Nearly $187 Billion Spent on Federal Immigration Enforcement over Past 26 Years
WASHINGTON — The U.S. government spends more on federal immigration enforcement than on all other principal federal criminal law enforcement agencies combined, with the nearly $18 billion spent in fiscal 2012 approximately 24 percent higher than collective spending for the FBI, Drug Enforcement Administration, Secret Service, U.S. Marshals Service and Bureau of Alcohol, Tobacco, Firearms and Explosives, a new Migration Policy Institute (MPI) report finds.
The nation’s main immigration enforcement agencies, U.S. Customs and Border Protection (CBP) and U.S. Immigration and Customs Enforcement (ICE), refer more cases for federal prosecution than all Justice Department law enforcement agencies.
And a larger number of individuals are detained each year in the immigration detention system (just under 430,000 in fiscal 2011) than are serving sentences in federal Bureau of Prisons facilities for all other federal crimes.
“Today, immigration enforcement can be seen as the federal government’s highest criminal law enforcement priority, judged on the basis of budget allocations, enforcement actions and case volumes,” said MPI Senior Fellow Doris Meissner, who co-authored the report, Immigration Enforcement in the United States: The Rise of a Formidable Machinery.
The 182-page report offers a detailed analysis of the current immigration enforcement system that was set in motion with passage of the Immigration Reform and Control Act (IRCA) in 1986. The report traces the evolution of the system, particularly in the post-9/11 era, in terms of budgets, personnel, enforcement actions and technology. It examines individual programs and results, ranging from Secure Communities and 287(g) to deportations, detention, post-9/11 visa screening and new federal databases, explaining how they have intersected — in some ways by deliberate design, in others by happenstance — to create a complex, interconnected, cross-agency system.
Deportations have reached record highs, apprehensions at the U.S.-Mexico border fell to 40-year lows in 2011, more non-citizens than ever before are in immigration detention and immigration enforcement has been granted new standing as a key tool in the nation’s counterterrorism strategies.
“The facts on the ground have changed dramatically and challenge long-held public skepticism over the federal government’s will and ability to enforce the nation’s immigration laws,” said report co-author Donald Kerwin, executive director of the Center for Migration Studies and an MPI non-resident senior fellow.
The report identifies and describes six distinct pillars around which this modern-day system is organized: border enforcement, visa controls and travel screening, information and interoperability of data systems, workplace enforcement, the intersection of the criminal justice system and immigration enforcement, and detention and removal of non-citizens.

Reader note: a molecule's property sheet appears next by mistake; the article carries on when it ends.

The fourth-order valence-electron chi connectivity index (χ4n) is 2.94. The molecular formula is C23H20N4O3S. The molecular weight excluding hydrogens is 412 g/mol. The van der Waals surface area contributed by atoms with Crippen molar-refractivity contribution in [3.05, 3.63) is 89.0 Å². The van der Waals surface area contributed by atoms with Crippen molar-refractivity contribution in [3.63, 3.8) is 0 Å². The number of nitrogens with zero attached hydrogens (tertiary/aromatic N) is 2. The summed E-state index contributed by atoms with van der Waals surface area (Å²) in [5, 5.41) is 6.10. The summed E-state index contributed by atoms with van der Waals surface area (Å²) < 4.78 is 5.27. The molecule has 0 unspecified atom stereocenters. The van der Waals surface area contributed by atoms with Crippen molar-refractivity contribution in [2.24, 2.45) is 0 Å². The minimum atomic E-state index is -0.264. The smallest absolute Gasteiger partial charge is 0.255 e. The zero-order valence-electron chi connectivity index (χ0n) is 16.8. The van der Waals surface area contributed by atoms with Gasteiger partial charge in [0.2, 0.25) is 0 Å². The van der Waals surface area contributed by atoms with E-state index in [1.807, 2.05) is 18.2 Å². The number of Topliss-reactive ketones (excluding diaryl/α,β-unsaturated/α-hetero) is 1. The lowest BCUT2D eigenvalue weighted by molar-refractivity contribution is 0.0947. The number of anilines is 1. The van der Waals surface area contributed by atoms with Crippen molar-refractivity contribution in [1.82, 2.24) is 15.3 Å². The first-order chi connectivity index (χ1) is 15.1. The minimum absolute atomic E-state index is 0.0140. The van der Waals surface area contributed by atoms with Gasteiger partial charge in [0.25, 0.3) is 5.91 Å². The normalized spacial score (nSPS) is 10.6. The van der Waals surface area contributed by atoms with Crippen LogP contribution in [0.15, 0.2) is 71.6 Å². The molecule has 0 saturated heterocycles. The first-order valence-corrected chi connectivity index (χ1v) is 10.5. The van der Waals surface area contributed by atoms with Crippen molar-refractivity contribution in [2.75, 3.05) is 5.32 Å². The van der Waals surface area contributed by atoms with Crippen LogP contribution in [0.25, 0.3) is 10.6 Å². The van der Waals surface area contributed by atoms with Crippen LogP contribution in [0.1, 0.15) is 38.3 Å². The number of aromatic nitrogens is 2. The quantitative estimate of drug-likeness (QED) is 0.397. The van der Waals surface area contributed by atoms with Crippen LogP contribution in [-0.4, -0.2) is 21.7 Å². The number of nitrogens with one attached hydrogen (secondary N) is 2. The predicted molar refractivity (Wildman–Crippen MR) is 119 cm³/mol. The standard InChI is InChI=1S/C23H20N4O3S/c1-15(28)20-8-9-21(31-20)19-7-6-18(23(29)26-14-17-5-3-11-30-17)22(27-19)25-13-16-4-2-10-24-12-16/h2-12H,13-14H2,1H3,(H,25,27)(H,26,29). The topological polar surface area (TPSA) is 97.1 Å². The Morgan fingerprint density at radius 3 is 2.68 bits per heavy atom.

“There has been an historic transformation of immigration enforcement into a highly resourced, robust infrastructure,” said co-author Muzaffar Chishti, director of MPI’s office in New York, based at NYU School of Law. “This modern-day system extends well beyond U.S. borders to screen visitors against multiple intelligence and law enforcement databases before they arrive and also reaches into local communities across the country via partnerships with state and local law enforcement, information sharing and other initiatives.”
Among the report’s other key findings:
“Changes to the immigration system over recent decades have focused almost entirely on building enforcement programs and improving their performance. Yet even with record-setting expenditures and the full use of statutory and administrative tools, enforcement alone, no matter how well administered, is insufficient to answer the broad challenges that immigration poses for America’s future,” said Meissner, who directs MPI’s U.S. Immigration Policy program and served as commissioner of the U.S. Immigration and Naturalization Service during the 1990s. “Successive Congresses and administrations have accomplished what proponents of ‘enforcement first’ sought as a precondition for reform of the nation’s immigration policies.”
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The Migration Policy Institute is an independent, non-partisan, non-profit think tank in Washington, DC dedicated to the study of the movement of people worldwide. MPI provides analysis, development and evaluation of migration and refugee policies at the local, national and international levels. Its National Center on Immigrant Integration Policy is a crossroads for policymakers, state and local agency managers, local service providers and others seeking to respond to the challenges and opportunities today’s high rates of immigration create in local communities. For more on MPI, please visit www.migrationpolicy.org.